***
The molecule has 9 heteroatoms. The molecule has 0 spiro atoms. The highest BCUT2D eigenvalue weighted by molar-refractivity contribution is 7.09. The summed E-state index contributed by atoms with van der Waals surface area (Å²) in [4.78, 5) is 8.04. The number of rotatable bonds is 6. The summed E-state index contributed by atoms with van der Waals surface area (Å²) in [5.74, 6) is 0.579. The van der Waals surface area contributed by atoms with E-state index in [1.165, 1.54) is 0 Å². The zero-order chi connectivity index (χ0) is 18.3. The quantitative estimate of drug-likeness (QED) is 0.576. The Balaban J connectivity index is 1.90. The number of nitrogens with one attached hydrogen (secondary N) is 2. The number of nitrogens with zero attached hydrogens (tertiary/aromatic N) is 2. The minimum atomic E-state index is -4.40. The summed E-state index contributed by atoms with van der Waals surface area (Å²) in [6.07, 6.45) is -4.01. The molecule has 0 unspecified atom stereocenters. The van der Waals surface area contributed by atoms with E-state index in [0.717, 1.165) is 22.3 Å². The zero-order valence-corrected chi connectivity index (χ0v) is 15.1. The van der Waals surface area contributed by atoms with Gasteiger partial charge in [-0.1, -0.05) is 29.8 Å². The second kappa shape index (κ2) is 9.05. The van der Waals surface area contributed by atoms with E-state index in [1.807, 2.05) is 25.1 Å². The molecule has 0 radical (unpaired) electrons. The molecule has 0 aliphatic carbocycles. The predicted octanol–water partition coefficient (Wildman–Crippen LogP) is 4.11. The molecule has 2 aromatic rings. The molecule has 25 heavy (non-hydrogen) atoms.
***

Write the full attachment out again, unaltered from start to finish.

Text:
The molecule has 9 heteroatoms. The molecule has 0 spiro atoms. The highest BCUT2D eigenvalue weighted by molar-refractivity contribution is 7.09. The summed E-state index contributed by atoms with van der Waals surface area (Å²) in [4.78, 5) is 8.04. The number of rotatable bonds is 6. The summed E-state index contributed by atoms with van der Waals surface area (Å²) in [5.74, 6) is 0.579. The van der Waals surface area contributed by atoms with E-state index in [1.165, 1.54) is 0 Å². The zero-order chi connectivity index (χ0) is 18.3. The quantitative estimate of drug-likeness (QED) is 0.576. The Balaban J connectivity index is 1.90. The number of nitrogens with one attached hydrogen (secondary N) is 2. The number of nitrogens with zero attached hydrogens (tertiary/aromatic N) is 2. The minimum atomic E-state index is -4.40. The summed E-state index contributed by atoms with van der Waals surface area (Å²) in [6.07, 6.45) is -4.01. The molecule has 0 unspecified atom stereocenters. The van der Waals surface area contributed by atoms with E-state index in [0.717, 1.165) is 22.3 Å². The zero-order valence-corrected chi connectivity index (χ0v) is 15.1. The van der Waals surface area contributed by atoms with Gasteiger partial charge in [-0.1, -0.05) is 29.8 Å². The second kappa shape index (κ2) is 9.05. The van der Waals surface area contributed by atoms with E-state index in [1.807, 2.05) is 25.1 Å². The molecule has 0 radical (unpaired) electrons. The molecule has 0 aliphatic carbocycles. The predicted octanol–water partition coefficient (Wildman–Crippen LogP) is 4.11. The molecule has 2 aromatic rings. The molecule has 25 heavy (non-hydrogen) atoms.